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What We Can Learn from 3 Social Media Successful Nonprofits

Successfully using social media to promote an organization isn’t easy. As we all know, social media requires time, commitment, resources, and a well-developed plan. Sometimes, even all of this isn’t enough for an organization to achieve social media success. Therefore, it’s important to study how other organizations use social media in order to learn what to do (and what not to do). Here are three nonprofits that do social media well.

1. American Red Cross

The American Red Cross is actively engaged on Facebook, Twitter, YouTube, and Flickr. The organization also has its own blog. But it’s not the number of social accounts that make the American Red Cross successful in social media. It’s the organization’s ability to create an active and open social community. The American Red Cross Facebook page is an open forum where fans can engage and share. The organization encourages conversation by asking questions, highlighting volunteers, posting disaster relief updates, and providing useful disaster preparedness information. What can we learn from American Red Cross? Your online community is more likely to respond to and share information that interests them. Content should have personality and new content should be posted frequently.

2. charity: water

Only six years old, the organization charity: water has used social media to help spread awareness about its mission to bring clean water to communities in developing nations. The organization has used Facebook, Twitter, and its blog to show completed water projects and encourage other to join the cause. The photos and videos posted focus on the impact charity: water projects have on the people living in these areas. What can we learn from charity: water? Story telling is an important part of social media. Posting photos and videos of projects related to your cause can help tell your organization’s story. Photos and videos can also help your audience emotionally connect to your cause. You’ll be more likely to receive a volunteer’s time, advocacy, or a donation when you need it.

3. Livestrong

Livestrong knows how to build relationships with its supporters through social media. The organization is heavily involved in its social community – promptly responding to nearly every post and comment on its Facebook and Twitter pages. The best part is that the responses are human, not automated. What can we learn from Livestrong?  Responding to all posts and comments on social platforms (and responding with a human voice) can help build a connection with your audience. Also, it lets them know they’re appreciated.

Do you have any other social media successful nonprofits to add to the list? Please leave your comments below.


Talking Social Media with Author Rory O’Connor

The Internet and social media are powerful communication tools. In his new book, Friends,Followers and the Future: How Social Media are Changing Politics, Threatening Big Brands, and Killing Traditional Media, author Rory O’Connor discusses how digital media  is drastically impacting the way we communicate and receive information. We asked Rory some questions about how nonprofits can best take part in this digital revolution.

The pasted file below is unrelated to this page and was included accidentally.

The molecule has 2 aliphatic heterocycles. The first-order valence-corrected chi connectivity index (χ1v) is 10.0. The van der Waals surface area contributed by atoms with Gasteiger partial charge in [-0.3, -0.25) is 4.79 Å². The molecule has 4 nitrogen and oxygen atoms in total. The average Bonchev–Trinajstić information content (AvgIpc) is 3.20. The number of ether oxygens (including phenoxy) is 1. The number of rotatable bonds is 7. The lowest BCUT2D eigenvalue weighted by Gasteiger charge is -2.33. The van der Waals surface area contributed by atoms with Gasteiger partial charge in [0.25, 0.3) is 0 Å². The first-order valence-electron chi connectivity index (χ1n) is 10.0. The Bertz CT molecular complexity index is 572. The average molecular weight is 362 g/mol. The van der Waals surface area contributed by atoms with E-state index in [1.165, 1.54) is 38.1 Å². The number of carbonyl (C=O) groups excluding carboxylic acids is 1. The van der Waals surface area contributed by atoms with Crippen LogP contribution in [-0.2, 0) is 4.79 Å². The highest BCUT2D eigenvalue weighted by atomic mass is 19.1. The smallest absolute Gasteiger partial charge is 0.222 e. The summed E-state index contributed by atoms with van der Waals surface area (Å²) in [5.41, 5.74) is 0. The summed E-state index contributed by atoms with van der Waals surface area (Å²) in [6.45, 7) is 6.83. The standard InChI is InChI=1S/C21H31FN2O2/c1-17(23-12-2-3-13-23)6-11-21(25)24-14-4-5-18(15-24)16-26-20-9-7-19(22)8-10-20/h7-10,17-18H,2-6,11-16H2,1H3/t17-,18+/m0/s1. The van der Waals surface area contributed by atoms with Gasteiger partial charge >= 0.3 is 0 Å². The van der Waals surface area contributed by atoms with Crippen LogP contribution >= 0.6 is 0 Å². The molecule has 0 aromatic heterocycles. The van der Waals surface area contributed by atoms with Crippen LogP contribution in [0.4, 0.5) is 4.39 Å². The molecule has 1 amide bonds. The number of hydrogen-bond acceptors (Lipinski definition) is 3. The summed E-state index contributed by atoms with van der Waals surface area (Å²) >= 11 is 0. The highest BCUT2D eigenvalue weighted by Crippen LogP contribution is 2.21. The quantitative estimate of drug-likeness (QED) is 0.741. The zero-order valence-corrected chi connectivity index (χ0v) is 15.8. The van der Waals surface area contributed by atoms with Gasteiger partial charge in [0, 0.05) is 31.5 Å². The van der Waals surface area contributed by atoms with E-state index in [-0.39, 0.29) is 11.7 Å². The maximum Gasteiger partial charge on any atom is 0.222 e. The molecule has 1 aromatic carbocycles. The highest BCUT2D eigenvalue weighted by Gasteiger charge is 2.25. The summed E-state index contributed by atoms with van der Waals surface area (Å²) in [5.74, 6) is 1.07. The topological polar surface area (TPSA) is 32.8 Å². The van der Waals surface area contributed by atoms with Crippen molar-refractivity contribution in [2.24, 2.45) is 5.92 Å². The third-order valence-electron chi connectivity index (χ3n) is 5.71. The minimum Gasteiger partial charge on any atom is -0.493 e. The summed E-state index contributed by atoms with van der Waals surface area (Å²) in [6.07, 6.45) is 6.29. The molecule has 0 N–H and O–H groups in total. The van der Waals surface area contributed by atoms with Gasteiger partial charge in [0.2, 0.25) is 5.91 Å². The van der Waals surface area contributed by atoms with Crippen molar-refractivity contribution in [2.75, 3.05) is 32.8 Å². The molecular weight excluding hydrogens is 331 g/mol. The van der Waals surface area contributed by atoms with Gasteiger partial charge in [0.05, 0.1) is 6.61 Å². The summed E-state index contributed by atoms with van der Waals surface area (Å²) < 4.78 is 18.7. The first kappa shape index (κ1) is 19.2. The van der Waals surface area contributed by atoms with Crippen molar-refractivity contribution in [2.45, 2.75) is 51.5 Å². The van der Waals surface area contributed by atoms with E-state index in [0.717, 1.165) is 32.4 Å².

CM: Digital media is redefining the way we think about brands. What do you think nonprofits need to do in order to keep their brand and content trustworthy in this digital age?
ROC: Non-profits will need to find a way to stand out in an increasingly cluttered brand environment. One way to do so is to ensure that you are providing highly reliable and credible information about your topic area in new ways that audiences are migrating to – such as mobile, for example, which is exploding in importance, and of course social media. But the main things groups and individuals alike need to keep in mind is to be authentic, use a human voice, don't oversell , and concentrate on providing news and information people can trust about things important to their lives.
CM: In 2011, social networks such as Twitter and Facebook were used by the masses as catalysts for social change. How do you feel nonprofits can best take advantage of these communication weapons to promote their cause?
ROC: I would highly recommend being specific. Pick one issue, make sure it has an actionable component and is at least potentially successful. Then try to move your members, friends and followers to take some easily understood action. That action should ideally be easy and quick, such as a one-click donation, request to sign a petition, etc. As you become known to an expanding group of people seeking good information, ask them to multiply your influence by friending, tweeting, linking, liking and in general redistributing the informational media you have been creating, aggregating and curating.  Let the network work for you. And don't use social media just to push forward news of your organization and its events – that's more like advertising than conversing!
A few other essentials: photos, infographics and especially video are far more effective in communicating and persuading online than, say, just words. Remember that people seem to have a shorter attention span than ever, so be punchy with your tweets and use links to drive interested parties deeper into the issues. Also, no size fits all on the Web. Facebook might be right for one project but YouTube better for the next, and Twitter for the one after. Social media (like all media) are simply tools, which can be sharp or dull depending on who is using and maintaining them.